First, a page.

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  • Zimbabwe's Elections 2013 - Index of Articles

  • Litmus test for Zec as special vote starts
    Elias Mambo, The Independent (Zimbabwe)
    July 12, 2013

    The Zimbabwe Electoral Commission (Zec) faces a litmus test when it conducts the controversial two-day special voting starting on Sunday across the country ahead of crucial general elections on July 31.

    According to Section 81A of the Electoral Act, special voting is conducted at least 16 days before the actual day of polling to allow people who would be on elections duty to cast their ballot in advance.

    These may include members of the uniformed forces and election officials. Postal voting for people working at Zimbabwe missions abroad is also done at the same time.

    Zec said more than 80 000 applications for special voting have been processed and requisite logistics are in order.

    Zec chairperson Justice Rita Makarau this week said of the 120 000 application forms issued for special voting, 87 316 had been returned to Zec with the police accounting for 69 222; Zec officials 15 954; Zimbabwe Prison Services (ZPS) 2 000 and Zimbabwe National Army (ZNA) 140.

    However, for the first time in Zimbabwe’s history, members of the uniformed forces and other security apparatus will not cast ballots at their camps, but at 209 Zec-designated polling stations.

    “Special voting is conducted in a polling booth like the one set up for the general elections and it will be supervised by Zec officials following the same procedures,” said Makarau. “Polling stations will be at schools and some centres, not barracks and police camps as some of you claim.”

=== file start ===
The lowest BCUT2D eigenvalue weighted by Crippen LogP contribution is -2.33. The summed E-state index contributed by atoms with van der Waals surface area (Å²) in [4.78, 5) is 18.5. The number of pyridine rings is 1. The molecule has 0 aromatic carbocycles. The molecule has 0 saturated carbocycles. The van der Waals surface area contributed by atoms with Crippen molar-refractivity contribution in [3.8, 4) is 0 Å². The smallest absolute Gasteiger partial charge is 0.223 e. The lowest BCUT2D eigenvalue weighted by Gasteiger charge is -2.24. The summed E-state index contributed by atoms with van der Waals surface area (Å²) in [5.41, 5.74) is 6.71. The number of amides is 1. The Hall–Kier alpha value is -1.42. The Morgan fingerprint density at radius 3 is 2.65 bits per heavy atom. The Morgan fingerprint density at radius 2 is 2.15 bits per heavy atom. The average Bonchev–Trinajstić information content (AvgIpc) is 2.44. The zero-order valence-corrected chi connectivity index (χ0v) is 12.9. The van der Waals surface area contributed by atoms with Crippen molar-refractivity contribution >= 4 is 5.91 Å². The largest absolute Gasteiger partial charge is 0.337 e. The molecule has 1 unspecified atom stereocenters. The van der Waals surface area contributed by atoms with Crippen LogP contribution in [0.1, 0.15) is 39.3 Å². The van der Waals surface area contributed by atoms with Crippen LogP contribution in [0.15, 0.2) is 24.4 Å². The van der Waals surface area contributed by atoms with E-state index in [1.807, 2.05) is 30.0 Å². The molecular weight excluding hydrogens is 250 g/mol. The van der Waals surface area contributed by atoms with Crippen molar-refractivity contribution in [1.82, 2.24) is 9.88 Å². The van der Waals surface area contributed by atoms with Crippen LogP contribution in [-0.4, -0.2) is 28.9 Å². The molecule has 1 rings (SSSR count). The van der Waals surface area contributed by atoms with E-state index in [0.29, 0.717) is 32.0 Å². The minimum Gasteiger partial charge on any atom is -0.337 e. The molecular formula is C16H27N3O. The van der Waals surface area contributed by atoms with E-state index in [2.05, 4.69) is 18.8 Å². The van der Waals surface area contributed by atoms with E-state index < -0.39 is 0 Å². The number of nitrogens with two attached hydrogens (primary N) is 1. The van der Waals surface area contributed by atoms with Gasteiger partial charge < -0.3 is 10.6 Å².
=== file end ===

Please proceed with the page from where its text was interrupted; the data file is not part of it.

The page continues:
President Robert Mugabe and his Zanu-PF party have in the past been blamed for manipulating special votes for the uniformed forces to win elections.

    However, Makarau this week re-assured political parties that there would be no rigging through the controversial special voting system, amid widespread fears the ballots would be tampered with.

    “The ballots are transported from polling stations to the chief elections officer and thereafter to the ward in tamper-proof envelops that will be sealed in the presence of election agents who are entitled to sign on the seal,” she said.

    Makarau also said political party agents are entitled to be present when the tamper-proof envelopes are opened.

    Suspicions have already been raised as Zimbabweans are questioning the number of police officers set to vote this weekend.

    Zanu-PF has been stepping up its election campaign with the army, police and prison services embarking on a massive recruitment drive to aid the party to win the do-or-die polls.

    Government sources told the Zimbabwe Independent recently that secret hiring by ZNA, ZPS and the police were underway in defiance of the Public Service Commission freeze on recruitment.

    MDC-T secretary for defence and security Giles Mutsekwa said the recruitment drive was “suspicious” and aimed at boosting Zanu-PF’s chances in the elections.

    “This is a deliberate attempt by Zanu-PF to recruit as many people as possible to boost their chances of winning the next elections. What Zanu-PF is not aware of is that those people do not support them. “Those are desperate people seeking employment and won’t help the dying party’s chances to win the elections,” Mutsekwa said.

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